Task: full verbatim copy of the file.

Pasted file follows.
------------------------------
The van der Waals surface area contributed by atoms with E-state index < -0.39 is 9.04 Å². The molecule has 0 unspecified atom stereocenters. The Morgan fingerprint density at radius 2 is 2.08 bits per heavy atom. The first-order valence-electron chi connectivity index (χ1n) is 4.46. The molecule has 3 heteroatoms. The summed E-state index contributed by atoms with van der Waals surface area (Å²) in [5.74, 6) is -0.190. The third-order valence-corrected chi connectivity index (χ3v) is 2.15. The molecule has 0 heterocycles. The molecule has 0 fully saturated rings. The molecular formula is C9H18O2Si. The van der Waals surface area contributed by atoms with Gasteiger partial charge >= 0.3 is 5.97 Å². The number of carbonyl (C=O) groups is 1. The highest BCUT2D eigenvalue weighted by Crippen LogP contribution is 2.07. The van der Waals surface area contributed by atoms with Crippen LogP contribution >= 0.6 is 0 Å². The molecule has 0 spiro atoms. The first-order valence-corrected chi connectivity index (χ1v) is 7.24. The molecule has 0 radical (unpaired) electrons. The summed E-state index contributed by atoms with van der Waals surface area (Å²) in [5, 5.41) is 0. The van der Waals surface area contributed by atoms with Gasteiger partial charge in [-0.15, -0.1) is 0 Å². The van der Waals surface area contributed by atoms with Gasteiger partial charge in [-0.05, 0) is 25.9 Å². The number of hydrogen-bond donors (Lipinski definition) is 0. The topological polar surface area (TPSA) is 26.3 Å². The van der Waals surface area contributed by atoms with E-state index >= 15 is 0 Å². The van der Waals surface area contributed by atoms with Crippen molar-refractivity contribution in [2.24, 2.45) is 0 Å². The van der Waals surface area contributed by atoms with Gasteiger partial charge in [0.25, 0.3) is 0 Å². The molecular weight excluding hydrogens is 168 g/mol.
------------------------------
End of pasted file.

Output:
The van der Waals surface area contributed by atoms with E-state index < -0.39 is 9.04 Å². The molecule has 0 unspecified atom stereocenters. The Morgan fingerprint density at radius 2 is 2.08 bits per heavy atom. The first-order valence-electron chi connectivity index (χ1n) is 4.46. The molecule has 3 heteroatoms. The summed E-state index contributed by atoms with van der Waals surface area (Å²) in [5.74, 6) is -0.190. The third-order valence-corrected chi connectivity index (χ3v) is 2.15. The molecule has 0 heterocycles. The molecule has 0 fully saturated rings. The molecular formula is C9H18O2Si. The van der Waals surface area contributed by atoms with Gasteiger partial charge >= 0.3 is 5.97 Å². The number of carbonyl (C=O) groups is 1. The highest BCUT2D eigenvalue weighted by Crippen LogP contribution is 2.07. The van der Waals surface area contributed by atoms with Crippen LogP contribution >= 0.6 is 0 Å². The molecule has 0 spiro atoms. The first-order valence-corrected chi connectivity index (χ1v) is 7.24. The molecule has 0 radical (unpaired) electrons. The summed E-state index contributed by atoms with van der Waals surface area (Å²) in [5, 5.41) is 0. The van der Waals surface area contributed by atoms with Gasteiger partial charge in [-0.15, -0.1) is 0 Å². The van der Waals surface area contributed by atoms with Gasteiger partial charge in [-0.05, 0) is 25.9 Å². The number of hydrogen-bond donors (Lipinski definition) is 0. The topological polar surface area (TPSA) is 26.3 Å². The van der Waals surface area contributed by atoms with E-state index >= 15 is 0 Å². The van der Waals surface area contributed by atoms with Crippen molar-refractivity contribution in [2.24, 2.45) is 0 Å². The van der Waals surface area contributed by atoms with Gasteiger partial charge in [0.25, 0.3) is 0 Å². The molecular weight excluding hydrogens is 168 g/mol.